In Travel Nurse

Congratulations, you just graduated from Nursing School! You’ve chosen a career that is growing in demand across the country so you have many options. If you’re interested in travel nursing, we can help. Before you start inquiring with agencies, we want to let you know that you’ll need at least 1-2 years of experience in a staff role. Once you come close to completing that time, you can begin the process of contacting agencies and recruiters.

As a travel nurse, you will be working with staff nurses and other medical professionals at the facility where you accept a contract. Contracts are typically 13-weeks at a time. Working with your recruiter, you can request a contract extension, if available, or opt to take time off or move on to another contract elsewhere. You’re in control of your career.

If you’re considering becoming a travel nurse, we have a few recommendations.

This is an exciting time to be a nurse! According to the U.S. Bureau of Labor and Statistics, Registered Nurses earn between $60,000 and $120,000 depending on the area and experience. If you decide to become a travel nurse, you can expect to earn even more than staff nurses.

Not only is there earning power, but there is also an opportunity to visit different places, even a place you’ve always wanted to live. The highest paying states for travel nurses include New York, Wyoming, Pennsylvania, Massachusetts, and Hawaii. If any of these are on your must-visit list, then this may be a good option for you.

As you’re earning, you will also broaden your experiences professionally and personally.

  • Gain knowledge of patient management systems.
  • Learn new skills.
  • Expand your professional network.
  • Meet friends around the country.
  • Experience new cultures.

Our travel nurses also explore the great outdoors wherever they are living and working. National parks, hiking and biking trails, winter sports, camping, food and cultural festivals, museums, and art galleries are all places they love to check out in their cities and towns. If you love exploring, you will have the chance while you’re on the road!

Starting a Travel Nursing Career

As we said earlier, while there is a nursing shortage, becoming a travel nurse typically requires 1-2 years of job experience before taking a travel position. The most common specialties for travelers include the Intensive Care Unit (ICU), Emergency Room (ER), Medical/Surgical, Labor and Delivery (L&D), and Clinic. Working in these areas will make your resume more attractive to agencies like AB Staffing, making it a smoother transition from staff to travel nurse.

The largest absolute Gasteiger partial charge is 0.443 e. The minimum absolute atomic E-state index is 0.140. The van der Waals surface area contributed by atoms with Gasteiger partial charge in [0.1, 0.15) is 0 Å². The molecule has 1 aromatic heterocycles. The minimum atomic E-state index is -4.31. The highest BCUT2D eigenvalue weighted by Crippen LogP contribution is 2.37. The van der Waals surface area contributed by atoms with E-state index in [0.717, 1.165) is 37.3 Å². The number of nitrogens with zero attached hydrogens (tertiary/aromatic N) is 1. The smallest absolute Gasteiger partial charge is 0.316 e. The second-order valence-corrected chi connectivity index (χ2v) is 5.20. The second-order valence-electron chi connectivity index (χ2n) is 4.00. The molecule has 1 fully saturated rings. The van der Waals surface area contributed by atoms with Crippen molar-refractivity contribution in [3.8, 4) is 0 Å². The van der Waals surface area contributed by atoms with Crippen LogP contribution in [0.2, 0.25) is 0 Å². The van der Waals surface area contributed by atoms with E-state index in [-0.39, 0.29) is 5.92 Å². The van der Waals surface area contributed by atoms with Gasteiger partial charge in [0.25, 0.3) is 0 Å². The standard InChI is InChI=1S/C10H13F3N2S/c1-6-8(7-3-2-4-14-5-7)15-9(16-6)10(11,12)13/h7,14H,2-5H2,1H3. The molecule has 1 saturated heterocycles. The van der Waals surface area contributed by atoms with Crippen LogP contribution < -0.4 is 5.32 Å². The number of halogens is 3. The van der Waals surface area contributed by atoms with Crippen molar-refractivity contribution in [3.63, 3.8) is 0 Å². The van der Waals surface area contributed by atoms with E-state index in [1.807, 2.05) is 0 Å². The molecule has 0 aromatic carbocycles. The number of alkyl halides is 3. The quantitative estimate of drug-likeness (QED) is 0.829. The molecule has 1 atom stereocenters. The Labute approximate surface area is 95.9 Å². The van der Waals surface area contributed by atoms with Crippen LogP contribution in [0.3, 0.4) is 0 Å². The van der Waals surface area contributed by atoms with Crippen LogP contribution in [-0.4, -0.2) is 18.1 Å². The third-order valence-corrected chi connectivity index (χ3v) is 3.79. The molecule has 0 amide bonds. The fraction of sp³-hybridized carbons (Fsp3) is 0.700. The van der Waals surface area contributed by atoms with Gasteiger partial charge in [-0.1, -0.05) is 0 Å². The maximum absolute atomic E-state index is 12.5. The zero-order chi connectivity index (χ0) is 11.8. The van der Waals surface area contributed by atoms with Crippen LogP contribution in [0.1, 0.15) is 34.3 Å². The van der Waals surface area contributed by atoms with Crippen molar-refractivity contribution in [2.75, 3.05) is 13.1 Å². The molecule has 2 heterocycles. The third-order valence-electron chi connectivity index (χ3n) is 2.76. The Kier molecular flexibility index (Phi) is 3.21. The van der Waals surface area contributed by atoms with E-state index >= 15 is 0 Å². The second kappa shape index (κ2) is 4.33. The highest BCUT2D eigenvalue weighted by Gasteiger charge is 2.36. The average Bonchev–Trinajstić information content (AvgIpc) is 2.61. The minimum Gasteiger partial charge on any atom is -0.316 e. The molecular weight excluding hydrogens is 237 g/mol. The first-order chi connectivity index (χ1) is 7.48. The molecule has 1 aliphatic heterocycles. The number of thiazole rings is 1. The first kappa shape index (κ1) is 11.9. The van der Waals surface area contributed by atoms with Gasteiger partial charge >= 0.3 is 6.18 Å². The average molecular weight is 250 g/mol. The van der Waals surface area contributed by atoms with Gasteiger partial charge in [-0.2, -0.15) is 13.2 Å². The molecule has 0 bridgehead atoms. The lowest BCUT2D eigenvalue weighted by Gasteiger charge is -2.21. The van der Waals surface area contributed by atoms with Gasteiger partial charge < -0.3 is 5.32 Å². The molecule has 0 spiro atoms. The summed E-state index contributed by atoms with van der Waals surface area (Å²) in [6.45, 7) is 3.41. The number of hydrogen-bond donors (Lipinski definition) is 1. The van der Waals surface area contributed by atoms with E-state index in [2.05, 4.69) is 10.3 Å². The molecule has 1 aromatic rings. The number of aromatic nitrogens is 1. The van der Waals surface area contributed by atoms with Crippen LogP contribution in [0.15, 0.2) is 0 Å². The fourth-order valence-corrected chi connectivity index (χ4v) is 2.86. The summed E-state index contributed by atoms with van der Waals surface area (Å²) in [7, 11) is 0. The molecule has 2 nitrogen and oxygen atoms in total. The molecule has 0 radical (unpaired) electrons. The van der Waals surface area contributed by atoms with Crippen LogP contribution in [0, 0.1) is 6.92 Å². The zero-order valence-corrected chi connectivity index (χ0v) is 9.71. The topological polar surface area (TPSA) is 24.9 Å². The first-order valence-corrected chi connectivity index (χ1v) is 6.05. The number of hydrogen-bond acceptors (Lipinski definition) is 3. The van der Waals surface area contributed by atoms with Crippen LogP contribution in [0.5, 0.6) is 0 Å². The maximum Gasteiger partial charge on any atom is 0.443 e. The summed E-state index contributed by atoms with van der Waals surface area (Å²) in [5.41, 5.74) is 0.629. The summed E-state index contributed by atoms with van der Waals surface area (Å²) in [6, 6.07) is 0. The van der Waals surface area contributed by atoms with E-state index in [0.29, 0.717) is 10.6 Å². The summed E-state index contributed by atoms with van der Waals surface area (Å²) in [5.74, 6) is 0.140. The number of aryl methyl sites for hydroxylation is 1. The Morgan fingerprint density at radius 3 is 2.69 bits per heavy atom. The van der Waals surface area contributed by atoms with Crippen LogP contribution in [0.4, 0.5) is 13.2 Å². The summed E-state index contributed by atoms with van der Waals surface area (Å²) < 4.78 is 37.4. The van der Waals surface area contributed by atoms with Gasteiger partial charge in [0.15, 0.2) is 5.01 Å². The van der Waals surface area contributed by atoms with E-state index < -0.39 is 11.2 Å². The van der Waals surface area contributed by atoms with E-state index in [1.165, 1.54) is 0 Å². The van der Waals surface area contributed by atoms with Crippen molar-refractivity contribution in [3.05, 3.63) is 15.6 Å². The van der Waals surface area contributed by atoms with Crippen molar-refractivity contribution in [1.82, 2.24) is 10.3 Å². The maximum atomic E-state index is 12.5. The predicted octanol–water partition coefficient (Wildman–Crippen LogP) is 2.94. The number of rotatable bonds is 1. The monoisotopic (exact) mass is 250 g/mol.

As you’re looking for your first job out of nursing school, we recommend building your resume with nursing school experience. Mention school, of course, specialties, awards, and recognitions, and community experience. Keep it simple and easy to read while at the same time telling your professional story.

  • List job history in chronological order.
  • Highlight certifications and special accomplishments.
  • Keep important documents ready to send to recruiters.

Lastly, ask three or four colleagues for their contact information so you can easily use them as a reference. Of course, ask if you can use them as a reference and let them know when you’ve shared their information. Let your reference know the position for which you have applied so they can speak specifically to those skills and experience.

Reaching Out to Travel Nurse Agencies

Contact AB Staffing and other agencies about their job opportunities. Research each agency to learn more about them, making sure they are reputable. Read reviews and their websites to find a company that is the right fit for you. When you’re ready, reach out and get connected to recruiters.

Ask the recruiters questions about the facilities with whom they contract, travel and housing, and the process to contract with them. The recruiter should be able to answer all your questions and/or be able to get back to you with answers. If you’re not comfortable with their level of knowledge, they may not be the right recruiter for you. If this is the case, you may try another recruiter or go to a different agency.

Because you’ve already been in contact with recruiters, it will be an easier transition from staff to travel nurse. When you’ve gained the experience, let them know you’re still interested in pursuing contracts. Together you can review opportunities. If you’ve got a dream place you’ve always wanted to visit or work, let your recruiter know. They love placing nurses in bucket list places!

Congratulations on your graduation from nursing school! We look forward to working with you in the future.

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